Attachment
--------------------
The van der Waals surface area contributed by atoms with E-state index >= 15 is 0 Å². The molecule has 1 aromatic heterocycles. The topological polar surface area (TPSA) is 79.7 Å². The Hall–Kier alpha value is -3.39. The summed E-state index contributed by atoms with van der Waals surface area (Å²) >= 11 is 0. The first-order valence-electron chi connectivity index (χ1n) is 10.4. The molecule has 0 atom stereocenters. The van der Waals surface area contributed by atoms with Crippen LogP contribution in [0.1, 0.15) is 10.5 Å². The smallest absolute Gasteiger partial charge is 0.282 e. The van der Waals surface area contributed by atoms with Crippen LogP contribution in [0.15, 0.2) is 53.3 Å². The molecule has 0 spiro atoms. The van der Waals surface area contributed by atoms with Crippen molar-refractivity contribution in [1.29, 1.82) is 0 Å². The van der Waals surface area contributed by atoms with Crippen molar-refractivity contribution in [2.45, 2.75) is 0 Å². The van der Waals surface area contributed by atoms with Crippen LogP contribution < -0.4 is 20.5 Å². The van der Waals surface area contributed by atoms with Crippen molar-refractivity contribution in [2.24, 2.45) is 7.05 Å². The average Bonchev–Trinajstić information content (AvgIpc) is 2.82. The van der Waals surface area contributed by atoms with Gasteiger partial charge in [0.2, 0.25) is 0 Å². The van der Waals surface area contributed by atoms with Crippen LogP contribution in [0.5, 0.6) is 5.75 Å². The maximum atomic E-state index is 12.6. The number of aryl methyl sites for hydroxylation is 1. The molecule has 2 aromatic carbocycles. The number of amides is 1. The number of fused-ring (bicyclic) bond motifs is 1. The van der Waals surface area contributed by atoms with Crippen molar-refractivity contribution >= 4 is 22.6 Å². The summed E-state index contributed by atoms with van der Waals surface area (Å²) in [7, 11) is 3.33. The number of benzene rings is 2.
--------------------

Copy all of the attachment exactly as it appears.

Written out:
The van der Waals surface area contributed by atoms with E-state index >= 15 is 0 Å². The molecule has 1 aromatic heterocycles. The topological polar surface area (TPSA) is 79.7 Å². The Hall–Kier alpha value is -3.39. The summed E-state index contributed by atoms with van der Waals surface area (Å²) >= 11 is 0. The first-order valence-electron chi connectivity index (χ1n) is 10.4. The molecule has 0 atom stereocenters. The van der Waals surface area contributed by atoms with Crippen LogP contribution in [0.1, 0.15) is 10.5 Å². The smallest absolute Gasteiger partial charge is 0.282 e. The van der Waals surface area contributed by atoms with Crippen LogP contribution in [0.15, 0.2) is 53.3 Å². The molecule has 0 spiro atoms. The van der Waals surface area contributed by atoms with Crippen molar-refractivity contribution in [1.29, 1.82) is 0 Å². The van der Waals surface area contributed by atoms with Crippen molar-refractivity contribution in [2.45, 2.75) is 0 Å². The van der Waals surface area contributed by atoms with Crippen LogP contribution < -0.4 is 20.5 Å². The van der Waals surface area contributed by atoms with Crippen molar-refractivity contribution in [2.24, 2.45) is 7.05 Å². The average Bonchev–Trinajstić information content (AvgIpc) is 2.82. The van der Waals surface area contributed by atoms with Gasteiger partial charge in [0.2, 0.25) is 0 Å². The van der Waals surface area contributed by atoms with Crippen LogP contribution in [0.5, 0.6) is 5.75 Å². The maximum atomic E-state index is 12.6. The number of aryl methyl sites for hydroxylation is 1. The molecule has 2 aromatic carbocycles. The number of amides is 1. The number of fused-ring (bicyclic) bond motifs is 1. The van der Waals surface area contributed by atoms with Crippen molar-refractivity contribution >= 4 is 22.6 Å². The summed E-state index contributed by atoms with van der Waals surface area (Å²) in [7, 11) is 3.33. The number of benzene rings is 2.